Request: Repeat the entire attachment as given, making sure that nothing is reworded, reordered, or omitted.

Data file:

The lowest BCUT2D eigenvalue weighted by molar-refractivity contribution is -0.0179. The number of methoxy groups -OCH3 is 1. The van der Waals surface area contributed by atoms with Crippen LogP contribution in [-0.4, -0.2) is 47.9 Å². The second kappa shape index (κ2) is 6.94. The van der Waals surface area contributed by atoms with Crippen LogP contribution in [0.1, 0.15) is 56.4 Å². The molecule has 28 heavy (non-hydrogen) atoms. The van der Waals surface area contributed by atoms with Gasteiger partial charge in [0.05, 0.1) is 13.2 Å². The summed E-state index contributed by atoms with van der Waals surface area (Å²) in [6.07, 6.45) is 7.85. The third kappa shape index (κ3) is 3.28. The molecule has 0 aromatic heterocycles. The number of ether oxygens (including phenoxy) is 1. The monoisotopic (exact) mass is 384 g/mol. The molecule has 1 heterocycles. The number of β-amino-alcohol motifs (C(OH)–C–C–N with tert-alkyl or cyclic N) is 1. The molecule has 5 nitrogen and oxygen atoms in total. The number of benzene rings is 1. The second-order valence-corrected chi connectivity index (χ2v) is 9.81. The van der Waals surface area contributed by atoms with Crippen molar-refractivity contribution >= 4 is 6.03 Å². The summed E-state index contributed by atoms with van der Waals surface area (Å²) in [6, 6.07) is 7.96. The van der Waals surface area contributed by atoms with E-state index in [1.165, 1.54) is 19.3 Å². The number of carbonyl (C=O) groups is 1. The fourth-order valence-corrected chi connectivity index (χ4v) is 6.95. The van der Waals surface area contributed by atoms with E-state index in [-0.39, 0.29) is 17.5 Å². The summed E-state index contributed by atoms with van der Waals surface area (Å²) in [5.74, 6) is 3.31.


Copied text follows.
The lowest BCUT2D eigenvalue weighted by molar-refractivity contribution is -0.0179. The number of methoxy groups -OCH3 is 1. The van der Waals surface area contributed by atoms with Crippen LogP contribution in [-0.4, -0.2) is 47.9 Å². The second kappa shape index (κ2) is 6.94. The van der Waals surface area contributed by atoms with Crippen LogP contribution in [0.1, 0.15) is 56.4 Å². The molecule has 28 heavy (non-hydrogen) atoms. The van der Waals surface area contributed by atoms with Gasteiger partial charge in [0.05, 0.1) is 13.2 Å². The summed E-state index contributed by atoms with van der Waals surface area (Å²) in [6.07, 6.45) is 7.85. The third kappa shape index (κ3) is 3.28. The molecule has 0 aromatic heterocycles. The number of ether oxygens (including phenoxy) is 1. The monoisotopic (exact) mass is 384 g/mol. The molecule has 1 heterocycles. The number of β-amino-alcohol motifs (C(OH)–C–C–N with tert-alkyl or cyclic N) is 1. The molecule has 5 nitrogen and oxygen atoms in total. The number of benzene rings is 1. The second-order valence-corrected chi connectivity index (χ2v) is 9.81. The van der Waals surface area contributed by atoms with Crippen molar-refractivity contribution >= 4 is 6.03 Å². The summed E-state index contributed by atoms with van der Waals surface area (Å²) in [6, 6.07) is 7.96. The van der Waals surface area contributed by atoms with E-state index in [1.165, 1.54) is 19.3 Å². The number of carbonyl (C=O) groups is 1. The fourth-order valence-corrected chi connectivity index (χ4v) is 6.95. The van der Waals surface area contributed by atoms with E-state index in [-0.39, 0.29) is 17.5 Å². The summed E-state index contributed by atoms with van der Waals surface area (Å²) in [5.74, 6) is 3.31.